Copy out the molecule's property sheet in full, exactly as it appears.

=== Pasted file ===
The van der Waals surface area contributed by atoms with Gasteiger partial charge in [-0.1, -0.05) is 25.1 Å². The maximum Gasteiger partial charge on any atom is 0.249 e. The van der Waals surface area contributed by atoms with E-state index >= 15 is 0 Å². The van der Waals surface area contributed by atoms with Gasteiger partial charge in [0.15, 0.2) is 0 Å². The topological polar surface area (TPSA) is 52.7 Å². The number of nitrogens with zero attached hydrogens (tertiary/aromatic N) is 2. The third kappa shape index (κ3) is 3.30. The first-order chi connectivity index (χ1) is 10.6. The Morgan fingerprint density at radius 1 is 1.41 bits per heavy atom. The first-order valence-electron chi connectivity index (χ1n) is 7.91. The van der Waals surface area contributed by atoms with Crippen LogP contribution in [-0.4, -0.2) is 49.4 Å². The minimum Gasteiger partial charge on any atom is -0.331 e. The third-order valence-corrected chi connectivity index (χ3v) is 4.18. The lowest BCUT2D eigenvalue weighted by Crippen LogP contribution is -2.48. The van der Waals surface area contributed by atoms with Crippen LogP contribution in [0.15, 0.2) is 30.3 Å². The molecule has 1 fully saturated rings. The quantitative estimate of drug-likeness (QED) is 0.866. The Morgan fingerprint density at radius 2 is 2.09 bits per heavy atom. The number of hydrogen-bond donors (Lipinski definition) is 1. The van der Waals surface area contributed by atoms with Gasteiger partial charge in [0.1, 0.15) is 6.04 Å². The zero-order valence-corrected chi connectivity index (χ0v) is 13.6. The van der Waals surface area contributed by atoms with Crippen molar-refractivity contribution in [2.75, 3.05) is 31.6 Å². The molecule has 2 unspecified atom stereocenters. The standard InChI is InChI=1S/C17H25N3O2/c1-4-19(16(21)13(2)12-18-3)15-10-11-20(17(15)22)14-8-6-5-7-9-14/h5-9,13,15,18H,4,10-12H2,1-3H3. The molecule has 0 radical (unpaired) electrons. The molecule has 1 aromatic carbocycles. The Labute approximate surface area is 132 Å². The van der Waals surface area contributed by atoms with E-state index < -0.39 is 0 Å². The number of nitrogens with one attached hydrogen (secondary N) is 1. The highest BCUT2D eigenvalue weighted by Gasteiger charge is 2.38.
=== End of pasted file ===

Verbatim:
The van der Waals surface area contributed by atoms with Gasteiger partial charge in [-0.1, -0.05) is 25.1 Å². The maximum Gasteiger partial charge on any atom is 0.249 e. The van der Waals surface area contributed by atoms with E-state index >= 15 is 0 Å². The van der Waals surface area contributed by atoms with Gasteiger partial charge in [0.15, 0.2) is 0 Å². The topological polar surface area (TPSA) is 52.7 Å². The number of nitrogens with zero attached hydrogens (tertiary/aromatic N) is 2. The third kappa shape index (κ3) is 3.30. The first-order chi connectivity index (χ1) is 10.6. The Morgan fingerprint density at radius 1 is 1.41 bits per heavy atom. The first-order valence-electron chi connectivity index (χ1n) is 7.91. The van der Waals surface area contributed by atoms with Crippen LogP contribution in [-0.4, -0.2) is 49.4 Å². The minimum Gasteiger partial charge on any atom is -0.331 e. The third-order valence-corrected chi connectivity index (χ3v) is 4.18. The lowest BCUT2D eigenvalue weighted by Crippen LogP contribution is -2.48. The van der Waals surface area contributed by atoms with Crippen LogP contribution in [0.15, 0.2) is 30.3 Å². The molecule has 1 fully saturated rings. The quantitative estimate of drug-likeness (QED) is 0.866. The Morgan fingerprint density at radius 2 is 2.09 bits per heavy atom. The number of hydrogen-bond donors (Lipinski definition) is 1. The van der Waals surface area contributed by atoms with Gasteiger partial charge in [0.1, 0.15) is 6.04 Å². The zero-order valence-corrected chi connectivity index (χ0v) is 13.6. The van der Waals surface area contributed by atoms with Crippen molar-refractivity contribution in [2.75, 3.05) is 31.6 Å². The molecule has 2 unspecified atom stereocenters. The standard InChI is InChI=1S/C17H25N3O2/c1-4-19(16(21)13(2)12-18-3)15-10-11-20(17(15)22)14-8-6-5-7-9-14/h5-9,13,15,18H,4,10-12H2,1-3H3. The molecule has 0 radical (unpaired) electrons. The molecule has 1 aromatic carbocycles. The Labute approximate surface area is 132 Å². The van der Waals surface area contributed by atoms with E-state index < -0.39 is 0 Å². The number of nitrogens with one attached hydrogen (secondary N) is 1. The highest BCUT2D eigenvalue weighted by Gasteiger charge is 2.38.